Web sources can be difficult to cite because some of the information cite your source may be difficult to find. For example, the author information or publication date. This means that you will need to look carefully through the webpage to find the pieces of information you need to build out your complete citation.
As explained in the Principles of References List section, a citation in APA Style provides four basic elements: Author, Date, Title, and Source.
The basic citation format for a webpage or website is:
Author, A. A., & Author, B. B. (Date). Title of the online work. Website Name, URL.
Below is a citation example for a webpage on a satirical news website:
Author(s) – list the author by last name, first name initial. Put a period after the first name initial. (sections 9.7 - 9.9)
Title - capitalize using sentence case (i.e. only capitalize the first word of the title and of the subtitle, and any proper nouns). (sections 9.18 & 9.19)
DOIs & URLs - both DOIs (Digital Object Identifier) and URLs should be treated as hyperlinks beginning with "http://" or "https://". The hyperlinks should be live and takes readers directly to the content. It is not necessary to state "Retrieved from" or "Accessed from" before a DOI or URL. (section 9.35).
Missing elements - see the chart on what to do when certain citation elements are missing in the Reference List, "What To Do When Information is Missing" section.
Database Sources - Only provide the database name if the reader need to go to the specific database to retrieve the cited work (i.e. limited circulation works or archived works). Do not need to include database name for works that can be accessed from most academic research databases such as ProQuest, EBSCOhost, JSTOR, Google Scholar, etc. (section 9.30).
Retrieval date - Retrieval date is not needed for most online sources or archived online sources. Only include retrieval date for sources with contents designed to change over time and the page/content is not intended to be archived (section 9.16).
World Health Organization. (2018, March). Questions and answers on immunization and vaccine safety.
Boddy, J., Neumann, T., Jennings, S., Morrow, V., Alderson, P., Rees, R., & Gibson, W. (n.d.). Ethics principles. The Research Ethics
Guidebook: A Resource for Social Scientists. https://www.ethicsguidbook.ac.uk/EthicsPrinciples
Klymkowsky, M. (2018, September 15). Can we talk scientifically about free will? Sci-Ed. https://blogs.plos.org/scied/2019/09/15/can-we-
U.S. Census Bureau. (n.d.). U.S. and world population clock. U.S. Department of Commerce. Retrieved July 3, 2019, from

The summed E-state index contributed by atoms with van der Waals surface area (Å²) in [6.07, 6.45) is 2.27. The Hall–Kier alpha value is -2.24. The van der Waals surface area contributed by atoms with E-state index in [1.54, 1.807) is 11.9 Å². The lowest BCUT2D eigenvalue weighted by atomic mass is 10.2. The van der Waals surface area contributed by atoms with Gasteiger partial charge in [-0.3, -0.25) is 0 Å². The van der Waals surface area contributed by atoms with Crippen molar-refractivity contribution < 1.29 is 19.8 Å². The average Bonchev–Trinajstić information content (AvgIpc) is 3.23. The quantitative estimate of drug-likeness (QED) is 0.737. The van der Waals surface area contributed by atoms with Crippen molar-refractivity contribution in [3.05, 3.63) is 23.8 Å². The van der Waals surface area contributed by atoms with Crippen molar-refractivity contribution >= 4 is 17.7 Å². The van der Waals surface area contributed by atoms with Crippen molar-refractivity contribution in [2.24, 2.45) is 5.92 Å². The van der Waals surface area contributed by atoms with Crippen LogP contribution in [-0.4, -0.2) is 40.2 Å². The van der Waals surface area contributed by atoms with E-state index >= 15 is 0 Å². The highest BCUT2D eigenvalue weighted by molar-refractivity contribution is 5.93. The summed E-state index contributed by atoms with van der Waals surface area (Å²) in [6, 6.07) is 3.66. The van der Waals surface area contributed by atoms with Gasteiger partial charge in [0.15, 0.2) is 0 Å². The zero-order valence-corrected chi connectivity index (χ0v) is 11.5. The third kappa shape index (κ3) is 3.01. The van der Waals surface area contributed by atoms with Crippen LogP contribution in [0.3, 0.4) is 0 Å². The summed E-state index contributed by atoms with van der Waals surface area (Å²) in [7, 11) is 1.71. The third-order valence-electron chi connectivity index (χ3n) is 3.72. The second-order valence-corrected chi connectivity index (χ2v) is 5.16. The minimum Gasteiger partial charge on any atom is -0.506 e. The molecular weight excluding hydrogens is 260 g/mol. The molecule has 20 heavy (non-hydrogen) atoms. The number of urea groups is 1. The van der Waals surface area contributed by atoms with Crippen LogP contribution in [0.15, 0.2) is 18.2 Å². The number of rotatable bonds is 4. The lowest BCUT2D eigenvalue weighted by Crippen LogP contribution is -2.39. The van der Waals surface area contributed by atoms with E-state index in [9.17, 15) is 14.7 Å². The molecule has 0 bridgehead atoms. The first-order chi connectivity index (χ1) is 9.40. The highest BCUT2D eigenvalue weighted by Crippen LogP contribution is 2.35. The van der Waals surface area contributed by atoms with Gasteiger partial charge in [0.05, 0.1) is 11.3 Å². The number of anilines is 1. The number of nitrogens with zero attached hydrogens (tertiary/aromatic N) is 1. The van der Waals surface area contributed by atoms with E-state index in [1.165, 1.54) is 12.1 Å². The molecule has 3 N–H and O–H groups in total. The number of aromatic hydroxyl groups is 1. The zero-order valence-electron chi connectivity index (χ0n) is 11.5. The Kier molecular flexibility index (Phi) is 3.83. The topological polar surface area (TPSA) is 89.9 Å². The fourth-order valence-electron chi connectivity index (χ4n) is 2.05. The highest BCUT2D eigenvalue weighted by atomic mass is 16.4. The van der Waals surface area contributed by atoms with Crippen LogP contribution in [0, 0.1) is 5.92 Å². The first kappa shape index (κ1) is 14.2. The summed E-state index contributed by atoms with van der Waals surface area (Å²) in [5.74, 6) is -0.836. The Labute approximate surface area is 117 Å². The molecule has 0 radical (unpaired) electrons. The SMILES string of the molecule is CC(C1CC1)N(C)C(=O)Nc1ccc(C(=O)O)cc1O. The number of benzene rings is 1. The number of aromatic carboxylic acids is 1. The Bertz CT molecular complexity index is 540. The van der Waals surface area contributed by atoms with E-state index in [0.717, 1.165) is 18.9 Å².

Note: Retrieval date is included for this source because the contents of the page is designed to change over time and the page/content is not intended to be archived. See section 9.16 of the APA Manual.
List of oldest companies. (2019, January 13). In Wikipedia. https://en.wikipedia.org/w/index.php?
Note: Cite the archived version when possible so your reader can find the version you used. If no archived version available then provide the retrieval date (shown in the previous example). See p.329 of the APA Manual.
Tasty. (2018, March 7). 7 recipes you can make in 5 minutes [Video]. Youtube. https://www.youtube.com/watch?v=9_5wHw6l11o
Faderman, L. (n.d.). Harvey Milk's radical vision of equality [Video]. TEDed, https://ed.ted.com/lessons/harvey-milk-s-radical-vision-of-equality-lillian-faderman
Badlands National Park [@BadlandsNPS]. (2018, February 26). Biologist have identified more than 400 different plant species growing in
@BadlandsNPS #DYK #biodiversity [Tweet]. Twitter.
Note: When citing social media, include the username or profile in square brackets. See section 10.15.
Note: Retain hashtags and links. Replicate emojis if possible. If you are not able to recreate the emoji, provide description of the emoji in square brackets, for example, [face with tears of joy emoji]. See section 10.15.
IVC Library [@IVCLibrary]. (2020, April 20). We’re celebrating #nationallibraryweek2020 [party popper emoji] with Words of Inspiration
Contest! [Photograph]. Instagram. https://www.instagram.com/p/B_NkZGQAWjf/?utm_source=ig_web_copy_link
Author: Look for the author name at the top or bottom of the page. (Ex: Kathleen Wong). The rules of APA ask you to only use the author's last name and first initial(s) - (Ex: Wong, K.)
Title of webpage or post: Look for the title at the top of the page. (Ex: "Hawaiians are Taking to the Streets and Exercising their First Amendment Rights")
Title of the website: What is the name of the website hosting this information? (Ex: ACLU)
Organization or Company Responsible for the Website: Look in the footer at the copyright information or in the About Us section of the website. (Ex: American Civil Liberties Union)
Date Published or Last Updated: Publication dates will generally appear at the top of an article or webpage (Ex: July 25, 2019). However, you will need to reformat it so that it fits the formatting rules of APA (Ex: 2019, July 25). If you do not see a publication date, use the Last Updated date for the website, usually found in the bottom corner footer.
Retrieved from (URL): Use the web address in your address bar that brought you to the resource. To fit within the rules of APA, use the entire URL including protocol and www but deactivate the link (ex: https://www.aclu.org/blog/free-speech/rights-protesters/hawaiians-are-taking-streets-and-exercising-their-first-amendment).